Every Tuesday, I review the newest Blu-ray and 4K releases and let you know whether they’re worth buying, renting or skipping along with a breakdown of the included extras. If you see something you like, click on the cover art or link to purchase it from Amazon, and be sure to share each week’s column on social media with your friends.
Pick of the Week: “Lupin III: The First”
Gentleman thief Arsène Lupin III has been entertaining audiences for decades, both in the original Japanese manga and the various TV series and films starring the character. Though Lupin III is perhaps best known in the U.S. for Hayao Miyazaki’s “The Castle of Cagliostro,” the character never really caught on like it did in Japan, and it’s hard to imagine that his first CG-animated outing will change that. The confusingly titled “Lupin III: The First” is a fun Indiana Jones-type adventure movie, but while it boasts some nice animation and strong action beats, it relies too much on overly familiar genre tropes and fails to make good use of its colorful supporting cast. Longtime fans will likely enjoy the film in spite of its flaws, as it retains much of the spirit of previous installments, but newcomers to the franchise may be slightly underwhelmed.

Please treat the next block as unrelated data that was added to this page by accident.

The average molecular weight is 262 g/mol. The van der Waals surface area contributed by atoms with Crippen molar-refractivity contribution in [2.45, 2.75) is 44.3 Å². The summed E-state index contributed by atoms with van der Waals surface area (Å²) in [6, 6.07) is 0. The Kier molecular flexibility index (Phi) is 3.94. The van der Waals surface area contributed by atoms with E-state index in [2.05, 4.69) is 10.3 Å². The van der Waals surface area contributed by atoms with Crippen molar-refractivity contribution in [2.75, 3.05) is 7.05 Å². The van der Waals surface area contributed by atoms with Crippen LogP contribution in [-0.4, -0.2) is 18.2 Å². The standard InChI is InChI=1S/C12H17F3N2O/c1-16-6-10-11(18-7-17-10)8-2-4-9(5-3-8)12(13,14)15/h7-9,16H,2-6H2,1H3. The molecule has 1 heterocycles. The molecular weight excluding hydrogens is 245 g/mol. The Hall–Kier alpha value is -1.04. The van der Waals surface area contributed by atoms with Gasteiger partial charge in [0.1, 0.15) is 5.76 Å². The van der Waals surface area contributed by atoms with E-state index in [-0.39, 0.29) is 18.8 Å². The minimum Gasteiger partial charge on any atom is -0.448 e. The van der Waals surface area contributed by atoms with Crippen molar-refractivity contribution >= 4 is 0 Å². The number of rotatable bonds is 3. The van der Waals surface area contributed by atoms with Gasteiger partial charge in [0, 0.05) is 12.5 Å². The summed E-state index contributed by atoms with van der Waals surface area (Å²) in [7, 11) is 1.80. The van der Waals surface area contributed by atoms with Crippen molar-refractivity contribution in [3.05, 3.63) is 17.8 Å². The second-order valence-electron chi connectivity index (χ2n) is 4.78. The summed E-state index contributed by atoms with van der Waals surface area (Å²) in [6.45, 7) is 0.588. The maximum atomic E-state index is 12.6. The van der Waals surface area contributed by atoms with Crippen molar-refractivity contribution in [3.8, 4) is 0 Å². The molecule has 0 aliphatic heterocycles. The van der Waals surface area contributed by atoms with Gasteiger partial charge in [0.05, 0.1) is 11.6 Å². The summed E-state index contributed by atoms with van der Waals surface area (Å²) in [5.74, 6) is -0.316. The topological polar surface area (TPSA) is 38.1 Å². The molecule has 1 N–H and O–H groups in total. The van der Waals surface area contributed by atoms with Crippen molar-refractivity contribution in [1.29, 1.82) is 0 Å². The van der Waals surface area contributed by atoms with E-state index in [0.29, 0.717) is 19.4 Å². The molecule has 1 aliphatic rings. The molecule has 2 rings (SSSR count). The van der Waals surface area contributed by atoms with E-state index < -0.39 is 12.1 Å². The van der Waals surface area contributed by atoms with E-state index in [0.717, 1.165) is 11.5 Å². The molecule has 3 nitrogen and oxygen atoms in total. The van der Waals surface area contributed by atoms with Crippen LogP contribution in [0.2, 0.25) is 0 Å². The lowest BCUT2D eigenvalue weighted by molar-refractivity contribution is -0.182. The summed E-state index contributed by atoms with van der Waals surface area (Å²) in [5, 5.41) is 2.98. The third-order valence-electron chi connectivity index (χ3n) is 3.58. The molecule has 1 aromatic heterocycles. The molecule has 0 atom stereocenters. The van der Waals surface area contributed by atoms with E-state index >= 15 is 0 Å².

Extras include interviews with director Takashi Yamazaki and the Japanese cast, an audio-only reunion with the English voice cast, a breakdown of the animation process for a number of scenes and more. FINAL VERDICT: RENT
Also Out This Week:
“Spell” — It’s hard to believe that Mark Tonderai’s “Spell” was originally earmarked for a theatrical release because it’s a truly awful horror flick that’s stifled by its own incompetence. The script is filled with bad dialogue and stupid character choices, while the aggressive use of shaky cam and extreme close-ups makes it unpleasant to watch. The movie isn’t remotely scary or suspenseful, largely because its main antagonists are a pair of hoodoo-practicing senior citizens who offer no viable threat. The whole thing is quite laughable, despite star Omari Hardwick’s efforts to squeeze even the tiniest bit of tension out of his character’s predicament. The last 15 minutes or so are decidedly better than everything that precedes it, but by that point, it’s far too late to rescue this ill-conceived riff on Stephen King’s “Misery.” Extras include a behind-the-scenes featurette and some deleted scenes. FINAL VERDICT: SKIP